ICL and Partners Sue EPA for Letting Polluters Pass the Bill
For immediate release: Earthjustice, on behalf of Idaho Conservation League and partners, filed suit against the Environmental Protection Agency for failing to issue key rules mandated by the Superfund Act (the Comprehensive Environmental Response, Compensation and Liability Act, or CERCLA).
In 1997, a dam holding toxic mine waste failed, flowing into Montezuma Creek near Atlanta, Idaho. Had the company been required to post a bond for cleanup, the dam would likely have been better constructed and maintained. John Robison photo.
NEWS RELEASE: August 11, 2014
Groups Sue EPA for Letting Polluters Pass the Bill for Their Spills to the PublicThirty years of delay and exorbitant costs borne by public are unacceptable
Washington, D.C. — Earthjustice, on behalf of Idaho Conservation League, Earthworks, Sierra Club, Amigos Bravos, Great Basin Resource Watch, and Communities for a Better Environment, filed suit against the Environmental Protection Agency (EPA) for failing to issue key rules mandated by the Superfund Act (the Comprehensive Environmental Response, Compensation and Liability Act, or CERCLA).
The rules that EPA has failed to issue would help prevent major spills of hazardous substances. For example, the Freedom Industries chemical spill in West Virginia that left hundreds of thousands of people without safe drinking water due to leaks from aging, corroded tanks could have been avoided if EPA had put these rules in place long ago, as the law requires.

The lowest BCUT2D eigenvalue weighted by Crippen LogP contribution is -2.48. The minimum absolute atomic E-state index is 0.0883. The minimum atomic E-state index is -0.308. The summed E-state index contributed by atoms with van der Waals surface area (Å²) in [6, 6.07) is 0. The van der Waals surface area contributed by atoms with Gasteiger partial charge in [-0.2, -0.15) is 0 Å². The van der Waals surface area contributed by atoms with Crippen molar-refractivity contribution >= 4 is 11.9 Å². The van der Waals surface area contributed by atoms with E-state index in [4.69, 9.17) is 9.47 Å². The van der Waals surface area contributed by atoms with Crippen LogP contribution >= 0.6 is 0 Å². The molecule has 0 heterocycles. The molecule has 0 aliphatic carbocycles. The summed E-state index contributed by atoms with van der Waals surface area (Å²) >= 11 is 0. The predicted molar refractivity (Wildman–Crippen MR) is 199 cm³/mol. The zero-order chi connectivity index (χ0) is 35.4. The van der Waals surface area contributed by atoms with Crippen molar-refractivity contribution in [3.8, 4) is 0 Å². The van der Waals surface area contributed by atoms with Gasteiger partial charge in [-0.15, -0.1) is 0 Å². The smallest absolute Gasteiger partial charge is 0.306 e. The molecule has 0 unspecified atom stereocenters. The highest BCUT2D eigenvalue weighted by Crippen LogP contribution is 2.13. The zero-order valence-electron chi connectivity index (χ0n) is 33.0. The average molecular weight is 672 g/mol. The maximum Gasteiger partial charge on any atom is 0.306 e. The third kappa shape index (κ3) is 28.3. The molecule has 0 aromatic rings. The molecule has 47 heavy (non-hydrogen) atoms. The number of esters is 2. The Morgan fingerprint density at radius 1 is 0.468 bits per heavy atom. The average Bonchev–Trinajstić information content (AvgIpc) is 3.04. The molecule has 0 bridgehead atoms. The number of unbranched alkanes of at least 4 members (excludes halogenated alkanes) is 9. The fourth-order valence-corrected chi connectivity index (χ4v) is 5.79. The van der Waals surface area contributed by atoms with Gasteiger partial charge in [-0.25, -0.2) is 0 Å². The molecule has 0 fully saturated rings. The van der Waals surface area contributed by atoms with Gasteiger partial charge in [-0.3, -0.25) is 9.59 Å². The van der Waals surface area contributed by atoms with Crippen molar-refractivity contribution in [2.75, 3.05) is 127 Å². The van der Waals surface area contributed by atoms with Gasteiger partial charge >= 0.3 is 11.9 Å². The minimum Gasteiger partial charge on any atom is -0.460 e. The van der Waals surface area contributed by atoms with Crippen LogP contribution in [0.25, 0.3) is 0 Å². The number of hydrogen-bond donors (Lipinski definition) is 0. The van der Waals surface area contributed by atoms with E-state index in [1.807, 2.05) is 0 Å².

These rules would also make sure polluters pay to clean up their own messes, instead of skipping town and leaving the cost to the public. For example, cleanup efforts at the Bunker Hill Superfund site in Idaho have been ongoing for decades, and the cleanup has been repeatedly delayed because of lack of funding. The primary responsible party for the site, the Asarco mining company, declared bankruptcy and left the taxpayers to foot most of the cleanup bill, which is estimated to be around $2 billion. The delayed cleanup means that nearby communities are exposed to high levels of lead and other pollutants, and the Center for Disease Control has measured lead blood levels in children that are above the acceptable maximum.
The groups’ lawsuit charges that a 30-year delay in issuing legally required rules to ensure that parties responsible for hazardous substance pollution bear the cost of cleanup is an unreasonable delay.